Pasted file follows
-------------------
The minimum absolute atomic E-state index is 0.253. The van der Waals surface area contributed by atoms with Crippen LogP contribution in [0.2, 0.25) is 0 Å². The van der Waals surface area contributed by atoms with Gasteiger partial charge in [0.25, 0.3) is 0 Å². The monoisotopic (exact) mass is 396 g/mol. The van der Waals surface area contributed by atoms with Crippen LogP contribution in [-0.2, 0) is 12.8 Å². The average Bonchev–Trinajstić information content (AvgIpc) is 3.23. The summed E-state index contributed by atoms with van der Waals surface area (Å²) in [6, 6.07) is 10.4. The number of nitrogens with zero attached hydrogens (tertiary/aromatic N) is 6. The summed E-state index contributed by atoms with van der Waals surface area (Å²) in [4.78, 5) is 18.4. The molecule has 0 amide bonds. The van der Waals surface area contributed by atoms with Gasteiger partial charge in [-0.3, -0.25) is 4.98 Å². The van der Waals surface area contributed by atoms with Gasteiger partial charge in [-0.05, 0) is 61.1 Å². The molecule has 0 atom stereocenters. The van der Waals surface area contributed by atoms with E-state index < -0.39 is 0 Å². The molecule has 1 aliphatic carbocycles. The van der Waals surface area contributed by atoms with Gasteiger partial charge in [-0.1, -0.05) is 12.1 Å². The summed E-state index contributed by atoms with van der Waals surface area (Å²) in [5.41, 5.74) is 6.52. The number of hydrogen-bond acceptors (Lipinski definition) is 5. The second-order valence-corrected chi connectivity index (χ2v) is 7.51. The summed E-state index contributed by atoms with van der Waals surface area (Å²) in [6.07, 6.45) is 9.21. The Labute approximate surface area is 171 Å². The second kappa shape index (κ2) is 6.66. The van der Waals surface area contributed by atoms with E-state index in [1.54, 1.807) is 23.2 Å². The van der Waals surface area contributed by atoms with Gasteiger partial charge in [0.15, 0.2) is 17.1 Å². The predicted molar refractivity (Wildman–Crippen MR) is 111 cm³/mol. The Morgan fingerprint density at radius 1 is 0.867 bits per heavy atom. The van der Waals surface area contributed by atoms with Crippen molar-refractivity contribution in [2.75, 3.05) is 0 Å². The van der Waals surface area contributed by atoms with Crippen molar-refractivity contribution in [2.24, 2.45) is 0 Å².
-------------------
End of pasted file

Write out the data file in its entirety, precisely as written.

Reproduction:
The minimum absolute atomic E-state index is 0.253. The van der Waals surface area contributed by atoms with Crippen LogP contribution in [0.2, 0.25) is 0 Å². The van der Waals surface area contributed by atoms with Gasteiger partial charge in [0.25, 0.3) is 0 Å². The monoisotopic (exact) mass is 396 g/mol. The van der Waals surface area contributed by atoms with Crippen LogP contribution in [-0.2, 0) is 12.8 Å². The average Bonchev–Trinajstić information content (AvgIpc) is 3.23. The summed E-state index contributed by atoms with van der Waals surface area (Å²) in [6, 6.07) is 10.4. The number of nitrogens with zero attached hydrogens (tertiary/aromatic N) is 6. The summed E-state index contributed by atoms with van der Waals surface area (Å²) in [4.78, 5) is 18.4. The molecule has 0 amide bonds. The van der Waals surface area contributed by atoms with Gasteiger partial charge in [-0.3, -0.25) is 4.98 Å². The van der Waals surface area contributed by atoms with Gasteiger partial charge in [-0.05, 0) is 61.1 Å². The molecule has 0 atom stereocenters. The van der Waals surface area contributed by atoms with E-state index < -0.39 is 0 Å². The molecule has 1 aliphatic carbocycles. The van der Waals surface area contributed by atoms with Gasteiger partial charge in [-0.1, -0.05) is 12.1 Å². The summed E-state index contributed by atoms with van der Waals surface area (Å²) in [5.41, 5.74) is 6.52. The number of hydrogen-bond acceptors (Lipinski definition) is 5. The second-order valence-corrected chi connectivity index (χ2v) is 7.51. The summed E-state index contributed by atoms with van der Waals surface area (Å²) in [6.07, 6.45) is 9.21. The Labute approximate surface area is 171 Å². The second kappa shape index (κ2) is 6.66. The van der Waals surface area contributed by atoms with E-state index in [1.54, 1.807) is 23.2 Å². The van der Waals surface area contributed by atoms with Gasteiger partial charge in [0.15, 0.2) is 17.1 Å². The predicted molar refractivity (Wildman–Crippen MR) is 111 cm³/mol. The Morgan fingerprint density at radius 1 is 0.867 bits per heavy atom. The van der Waals surface area contributed by atoms with Crippen molar-refractivity contribution in [2.75, 3.05) is 0 Å². The van der Waals surface area contributed by atoms with Crippen molar-refractivity contribution in [2.24, 2.45) is 0 Å².